Go through every scene. Write down the GOAL or the OBJECTIVE of the scene. Write down WHY you're writing that scene. Then look at the writing before that goal is achieved, and after it. How much can you cut out either side of the goal before the scene doesn't make sense?

Trim as much as you can. 

I recently did coverage on a 65 page TV pilot for a great writer. 

Once he had made the suggested trims I've outlined here, he chopped the page-count down to 55 pages. 

It gave him an extra 10 pages to fit more story in. 

Screenwriting real estate is rare and precious. 

Use it wisely. 

Next trim tip is...

NEVER EVER show a character traveling - unless during the travel we learn something important about the story.

There's macro traveling and micro traveling. 

MACRO TRAVELING

Say, your character is in England and she needs to get to the USA.

You could show your character...

Packing.
Getting to the airport.
Getting on the plane.
Take off.
Mid-flight.
Landing.
Getting to their destination in the USA.

OR...

You could show them phone a travel agent.
Then in the next scene, they're in their destination in the USA. 

The only time you would want to show any of the interim travel scenes, is if something important about the story happens mid-transit.

Say, they meet a significant character mid-flight.

But if that's the case, you should cut straight from the phone call to the travel agent to the moment that they're mid-flight and meet that significant character. 

MICRO TRAVELING...

Micro traveling is when you show a character move through a door, or walk down a hallway, or cross the room to do something.

Think about these micro-movements - are they necessary in conveying the object of the scene?

Most likely no.

If you want to see a movie that has far too much micro traveling - watch Transcendence (2014). Almost every scene in that film starts with a character walking for about 10 feet, before they get to where they need to be.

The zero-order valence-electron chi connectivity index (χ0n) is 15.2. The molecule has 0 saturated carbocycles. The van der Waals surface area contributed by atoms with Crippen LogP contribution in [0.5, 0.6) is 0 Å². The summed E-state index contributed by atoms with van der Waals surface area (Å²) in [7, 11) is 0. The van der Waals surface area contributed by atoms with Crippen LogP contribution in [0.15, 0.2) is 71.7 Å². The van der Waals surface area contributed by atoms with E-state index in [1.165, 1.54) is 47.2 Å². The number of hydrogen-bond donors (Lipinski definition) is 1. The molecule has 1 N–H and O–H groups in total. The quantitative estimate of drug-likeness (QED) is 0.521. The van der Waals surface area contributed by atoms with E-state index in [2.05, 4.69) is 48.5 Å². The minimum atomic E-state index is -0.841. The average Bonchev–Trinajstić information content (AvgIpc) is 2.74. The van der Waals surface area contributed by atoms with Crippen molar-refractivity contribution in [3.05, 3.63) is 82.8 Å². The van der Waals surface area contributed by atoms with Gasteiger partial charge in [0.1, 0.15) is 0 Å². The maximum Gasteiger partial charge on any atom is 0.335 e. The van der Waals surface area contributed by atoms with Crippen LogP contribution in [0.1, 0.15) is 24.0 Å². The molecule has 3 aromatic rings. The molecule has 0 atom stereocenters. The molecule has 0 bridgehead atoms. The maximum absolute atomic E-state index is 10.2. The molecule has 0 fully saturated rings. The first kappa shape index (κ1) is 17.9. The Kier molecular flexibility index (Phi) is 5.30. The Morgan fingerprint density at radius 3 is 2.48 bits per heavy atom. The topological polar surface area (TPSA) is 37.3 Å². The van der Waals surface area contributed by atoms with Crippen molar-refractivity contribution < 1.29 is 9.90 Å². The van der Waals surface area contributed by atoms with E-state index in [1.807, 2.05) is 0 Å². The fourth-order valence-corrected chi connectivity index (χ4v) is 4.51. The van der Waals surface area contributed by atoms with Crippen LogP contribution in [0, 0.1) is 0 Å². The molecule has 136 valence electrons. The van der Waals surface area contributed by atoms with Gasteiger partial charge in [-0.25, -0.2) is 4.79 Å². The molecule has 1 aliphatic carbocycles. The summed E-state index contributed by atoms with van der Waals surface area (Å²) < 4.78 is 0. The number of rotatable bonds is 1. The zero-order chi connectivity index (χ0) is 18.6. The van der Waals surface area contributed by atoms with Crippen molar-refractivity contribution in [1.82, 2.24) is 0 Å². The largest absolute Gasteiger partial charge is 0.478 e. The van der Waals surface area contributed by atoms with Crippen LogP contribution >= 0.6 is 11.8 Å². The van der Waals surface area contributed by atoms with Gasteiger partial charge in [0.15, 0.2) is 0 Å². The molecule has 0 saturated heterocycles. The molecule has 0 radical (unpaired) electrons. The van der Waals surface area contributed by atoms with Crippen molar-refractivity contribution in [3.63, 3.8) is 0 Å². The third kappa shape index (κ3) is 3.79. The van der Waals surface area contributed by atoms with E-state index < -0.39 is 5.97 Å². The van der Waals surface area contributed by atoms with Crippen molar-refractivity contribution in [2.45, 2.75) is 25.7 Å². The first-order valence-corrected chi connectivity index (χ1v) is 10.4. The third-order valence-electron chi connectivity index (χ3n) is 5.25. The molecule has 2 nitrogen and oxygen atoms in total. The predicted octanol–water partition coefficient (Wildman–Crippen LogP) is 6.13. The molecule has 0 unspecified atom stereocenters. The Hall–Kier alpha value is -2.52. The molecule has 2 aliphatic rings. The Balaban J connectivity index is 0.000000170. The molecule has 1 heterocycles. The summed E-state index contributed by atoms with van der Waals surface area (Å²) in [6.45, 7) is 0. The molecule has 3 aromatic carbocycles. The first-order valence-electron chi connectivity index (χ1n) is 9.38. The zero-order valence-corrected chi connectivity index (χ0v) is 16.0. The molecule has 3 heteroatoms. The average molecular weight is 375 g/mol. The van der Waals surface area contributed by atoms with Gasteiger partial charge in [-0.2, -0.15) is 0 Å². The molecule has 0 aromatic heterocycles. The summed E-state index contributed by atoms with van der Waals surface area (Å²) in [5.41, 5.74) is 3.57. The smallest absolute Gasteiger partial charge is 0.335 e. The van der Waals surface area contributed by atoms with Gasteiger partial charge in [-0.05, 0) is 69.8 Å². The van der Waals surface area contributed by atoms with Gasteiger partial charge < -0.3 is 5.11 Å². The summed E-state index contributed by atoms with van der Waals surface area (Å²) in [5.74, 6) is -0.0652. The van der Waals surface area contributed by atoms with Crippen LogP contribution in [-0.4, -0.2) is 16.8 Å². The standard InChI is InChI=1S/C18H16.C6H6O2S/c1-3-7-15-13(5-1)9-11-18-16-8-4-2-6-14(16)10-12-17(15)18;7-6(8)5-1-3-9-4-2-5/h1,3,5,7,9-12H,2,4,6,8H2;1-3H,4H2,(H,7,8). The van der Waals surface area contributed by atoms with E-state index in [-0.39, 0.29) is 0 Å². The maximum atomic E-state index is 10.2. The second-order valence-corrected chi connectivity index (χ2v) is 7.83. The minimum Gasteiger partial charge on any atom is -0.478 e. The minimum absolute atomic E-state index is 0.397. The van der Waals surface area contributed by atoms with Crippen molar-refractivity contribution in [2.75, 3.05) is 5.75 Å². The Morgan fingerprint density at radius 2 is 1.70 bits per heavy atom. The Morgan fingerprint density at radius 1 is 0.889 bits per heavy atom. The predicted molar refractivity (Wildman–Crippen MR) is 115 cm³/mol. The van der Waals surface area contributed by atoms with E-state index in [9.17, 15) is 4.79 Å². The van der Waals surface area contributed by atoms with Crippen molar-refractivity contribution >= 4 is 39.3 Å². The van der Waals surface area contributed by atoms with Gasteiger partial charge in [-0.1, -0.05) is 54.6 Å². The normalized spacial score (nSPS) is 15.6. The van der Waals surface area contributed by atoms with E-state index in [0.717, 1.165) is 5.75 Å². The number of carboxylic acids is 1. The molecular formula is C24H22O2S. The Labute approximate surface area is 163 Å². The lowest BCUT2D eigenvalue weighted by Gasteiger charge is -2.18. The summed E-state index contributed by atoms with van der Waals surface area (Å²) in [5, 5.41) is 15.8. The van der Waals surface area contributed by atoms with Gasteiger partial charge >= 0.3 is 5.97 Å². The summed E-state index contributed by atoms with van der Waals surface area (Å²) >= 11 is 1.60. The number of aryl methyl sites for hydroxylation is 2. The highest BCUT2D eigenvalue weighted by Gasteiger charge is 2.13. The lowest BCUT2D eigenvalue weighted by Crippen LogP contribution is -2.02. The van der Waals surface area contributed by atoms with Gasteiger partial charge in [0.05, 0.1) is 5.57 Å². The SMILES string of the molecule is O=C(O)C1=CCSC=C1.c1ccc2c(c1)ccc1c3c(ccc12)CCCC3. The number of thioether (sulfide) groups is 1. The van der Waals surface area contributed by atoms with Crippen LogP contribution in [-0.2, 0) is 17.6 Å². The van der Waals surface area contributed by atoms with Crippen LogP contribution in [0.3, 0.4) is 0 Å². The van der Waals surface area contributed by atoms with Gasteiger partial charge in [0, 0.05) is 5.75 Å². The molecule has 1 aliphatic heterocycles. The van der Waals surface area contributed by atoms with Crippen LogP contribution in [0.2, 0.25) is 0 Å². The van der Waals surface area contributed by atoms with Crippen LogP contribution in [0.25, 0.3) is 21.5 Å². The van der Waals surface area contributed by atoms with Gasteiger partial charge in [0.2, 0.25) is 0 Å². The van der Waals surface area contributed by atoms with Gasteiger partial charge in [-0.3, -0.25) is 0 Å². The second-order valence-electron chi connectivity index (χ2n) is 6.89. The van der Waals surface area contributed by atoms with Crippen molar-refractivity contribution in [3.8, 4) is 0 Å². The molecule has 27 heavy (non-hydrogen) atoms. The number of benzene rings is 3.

One or two scenes like this are fine.

But when EVERY SCENE has a 10-30 second chunk of time at the start where we're just waiting for something to happen - it slows the movie waaaaay down. 

EVERY SCENE SHOULD MOVE THE STORY FORWARD.

What does that mean?

Simply put, if we don't learn something NEW in a scene, you haven't moved the story forward. 

Here's another great trim tip... 

Go to the script you're working on now.

Read each scene.

Write down the NEW INFORMATION that each scene has.

If you have a scene that doesn't tell us anything NEW.

CUT IT.

It doesn't matter if that scene has a great piece of dialogue or a really well-executed moment. 

You need to cut it.

But don't throw the baby out with the bath-water.

Save that great piece of dialogue and/or that great moment and use it in a different part of the script. 

AVOID USING METAPHORS AND SIMILIES.

That said - please note that I write AVOID – not - DON'T USE.

The reason for this is that a well-placed simile or metaphor can really add some personality to your script.

Think of metaphors and similes as sugar.

A little bit of sugar tastes amazing.

A cup full of sugar makes you sick.

My final tip for you to avoid overwriting is...

Once you have applied all the tips I've written about here, go through each sentence you have written and re-write using fewer words.

ALMOST every single sentence you have written can be trimmed by 10% if you just put your mind to it. 

Say you have a 10-word sentence... is it possible to say the same thing in 8 words?

Sometimes this might mean fusing sentences together.

You might have an entire sentence devoted to describing one action.

Then another sentence devoted to describing another action.

Is it possible to bring those actions together in one sentence?

If you do try this tip - be careful you don't create long paragraphs.

Remember, the aim of the game is to write a powerful story in a concise, and easy to read way.